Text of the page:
The City of Surrey manages the largest flood control system in British Columbia, with over 100 kilometres of dikes along rivers and coastal waters. As a result of climate change, Surrey is projected to experience more frequent and severe flooding from Sea Level rise and storm surges. Other impacts of Sea Level rise include rising groundwater levels, saltwater intrusion, and increased shoreline erosion. Studies showed that the existing flood control protection in Surrey was not sufficient to deal with the projected future impacts of climate change. It was evident that significant investments in upgrading existing flood control measures were needed. In 2014, the City of Surrey started an engineering review of climate change impacts on the drainage utility. The technical studies identified where to prioritize dike upgrades by pinpointing where and when the City was most vulnerable. The CFAS team spent considerable time engaging with the community to further understand the intricacies of the issue. Educational workshops, descriptive videos, online surveys, social media outreach, and various other tools were used to establish an understanding of the challenges posed by Sea Level rise, and also to identify shared values in the community on preliminary adaptation options.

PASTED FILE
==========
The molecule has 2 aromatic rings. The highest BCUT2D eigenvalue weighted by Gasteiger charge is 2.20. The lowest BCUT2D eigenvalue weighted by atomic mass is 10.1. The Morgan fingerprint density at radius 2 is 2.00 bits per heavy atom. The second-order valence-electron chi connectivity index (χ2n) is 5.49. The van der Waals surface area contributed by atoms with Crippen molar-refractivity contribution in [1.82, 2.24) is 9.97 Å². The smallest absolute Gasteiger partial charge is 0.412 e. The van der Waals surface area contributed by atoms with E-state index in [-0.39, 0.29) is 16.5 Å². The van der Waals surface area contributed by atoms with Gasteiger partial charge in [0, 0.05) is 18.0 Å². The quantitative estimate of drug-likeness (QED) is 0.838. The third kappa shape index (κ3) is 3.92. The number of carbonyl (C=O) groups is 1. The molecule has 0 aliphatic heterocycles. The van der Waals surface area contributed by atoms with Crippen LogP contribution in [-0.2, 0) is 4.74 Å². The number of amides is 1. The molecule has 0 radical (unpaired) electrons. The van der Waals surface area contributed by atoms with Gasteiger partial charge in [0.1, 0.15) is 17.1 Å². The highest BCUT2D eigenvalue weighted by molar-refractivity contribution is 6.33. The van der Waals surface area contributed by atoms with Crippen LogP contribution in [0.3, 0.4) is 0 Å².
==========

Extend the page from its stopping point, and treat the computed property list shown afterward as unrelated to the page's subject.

In 2016, the City of Surrey launched the Coastal Flood Adaptation Strategy (CFAS) – a participatory, community-driven planning effort that aimed to increase the resiliency of Surrey’s coastal communities to climate change and flooding from Sea Level rise. Surrey’s coastal lowlands were already experiencing nuisance flooding during storm surge events. Rising Sea Levels threaten critical provincial infrastructure and over 2,500 people in the region. The CFAS introduced four general adaptation approaches: Protect, Accommodate, Retreat, and Combination. With this foundation, the CFAS was split into five stages, with each phase narrowing down the adaptation options through extensive community engagement and technical analysis. At the time of the study, the CFAS project was in Phase 4; ten key adaptation measures were identified and grouped based on timescale and budget. The final phase was completed in 2019, which combined the final preferred options into a comprehensive, long-term strategy for the City.